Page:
Bobby Turner was another guest speaker in my class on Leadership and Ethics, taught by former Mayor Richard Riordan. Bobby is Chairman of Canyon Capital Realty Advisors, which manages $21 billion and invests in many types of real estate opportunities. The focus of the class was on Bobby's initiatives to invest in urban neighborhoods in order to improve them and give back.
Bobby led Canyon's initiatives to partner with Magic Johnson and Andre Agassi in developing urban neighborhoods and charter schools. Bobby was trained by Mike Milken at Drexel and graduated from Wharton School of Business.
Bobby explained that there are four ways to create wealth:
Bobby said that your first million dollars is the hardest to make, and wealth doesn't make happiness.
He said there are four types of happiness:
The investment criteria they used were the 6 D's:
Bobby considers a fair return on capital to be 10% unlevered (levered up to 18%); after incentives, they return 12% net to investors.
It was neat to hear a person so successful in real estate and for-profit investing find ways to make money while investing in projects that served a drastic need in the community even though they were unpopular. It was also fun to hear the stories of how he convinced Johnson and Agassi to get on board.
Yesterday, Craig Newmark came to talk to us at UCLA Anderson (Professor Jonathan Greenblatt led the conversation). It was an interesting discussion and went into many areas I wasn't expecting. Below are some of my notes and takeaways.
Overall, I was impressed by his emphasis on just doing what he thought was right, on pleasing his community, keeping his site simple and focused, and using social media and nontraditional mechanisms to promote philanthropy.
A few weeks ago, I attended quite a unique talk at Anderson called, "East Meets West: What is Moral Capitalism?" It was by Dr. Hiroshi Tasaka, a distinguished business philosopher, prolific author, and founder of SophiaBank, a think tank that supports social entrepreneurs in Japan. He had flown in from Japan and spoke to a room of about 20 students over sushi (I didn't try the sushi though).
I just found online that he gave a similar talk at TEDxTokyo, which is the video embedded above.
The subject of the talk was the invisible or moral values that are absent in a capitalistic culture that only focuses on economic or monetary values. These moral values are things like caring for each other, peace in the community, trust, and happiness of workers. He explained how the verb "to work" in Japanese means "to help my neighbor" (I'll see if that's true next quarter when I hopefully take a Japanese class).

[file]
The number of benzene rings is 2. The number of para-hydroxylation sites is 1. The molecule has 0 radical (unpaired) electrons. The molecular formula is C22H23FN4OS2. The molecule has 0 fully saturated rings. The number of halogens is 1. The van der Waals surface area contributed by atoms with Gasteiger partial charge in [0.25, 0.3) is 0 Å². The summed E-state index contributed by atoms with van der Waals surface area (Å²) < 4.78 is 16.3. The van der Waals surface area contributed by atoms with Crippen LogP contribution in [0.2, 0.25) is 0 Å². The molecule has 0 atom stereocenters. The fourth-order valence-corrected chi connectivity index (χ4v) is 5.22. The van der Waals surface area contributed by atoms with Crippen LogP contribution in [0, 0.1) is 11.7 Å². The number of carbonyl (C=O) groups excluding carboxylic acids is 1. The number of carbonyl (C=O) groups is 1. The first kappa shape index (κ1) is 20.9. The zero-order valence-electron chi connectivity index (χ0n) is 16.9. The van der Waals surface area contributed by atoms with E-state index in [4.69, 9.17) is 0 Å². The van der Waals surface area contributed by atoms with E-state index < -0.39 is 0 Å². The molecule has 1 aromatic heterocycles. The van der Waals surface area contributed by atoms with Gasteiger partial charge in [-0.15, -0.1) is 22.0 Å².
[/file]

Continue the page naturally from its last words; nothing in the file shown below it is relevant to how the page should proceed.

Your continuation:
He taught these lessons through a philosophic fable he wrote which poked fun at how modern governments are trying to solve the current financial crises. His thesis was that by refocusing society and capitalism on a notion of invisible values, like culture, peace, and happiness, necessarily without quantifying them, we could achieve more stable and positive long-term results.
The way he spoke about the moral values appealed to me and is a reason for my recent growing interest in social entrepreneurship. It was also neat to hear Tony Hsieh, the CEO of Zappos, talk to us the next day about culture at Zappos and how their core values are many of the invisible values Dr. Tasaka was preaching. I'll blog more about Tony's talk soon (which was riveting), and it was a nice coincidence to hear several speakers give their unique perspectives on a common topic.
An economics professor in the audience of Dr. Tasaka's talk mentioned that there are several research studies in progress aiming to come up with a modified sense of GDP that takes into account society's contentment, peace, etc. Dr. Tasaka thought these efforts were well-intentioned but cautioned that the invisible values by definition cannot be measured or quantified. It sounded like something where you knew it when you saw it.
I had also recently come across a proposal to build a social stock exchange where Social Benefit Enterprises (SBEs), or companies that are for-profit but create social good along the way, could trade and be combined into a diversified portfolio by investors who wanted to support their operations.
I think all of these speakers and recent research show a growing trend towards socially responsible business, where the social good is not just a side effect but a major driver of value. It will be interesting to see how this develops in the coming years and to hopefully contribute to it as well.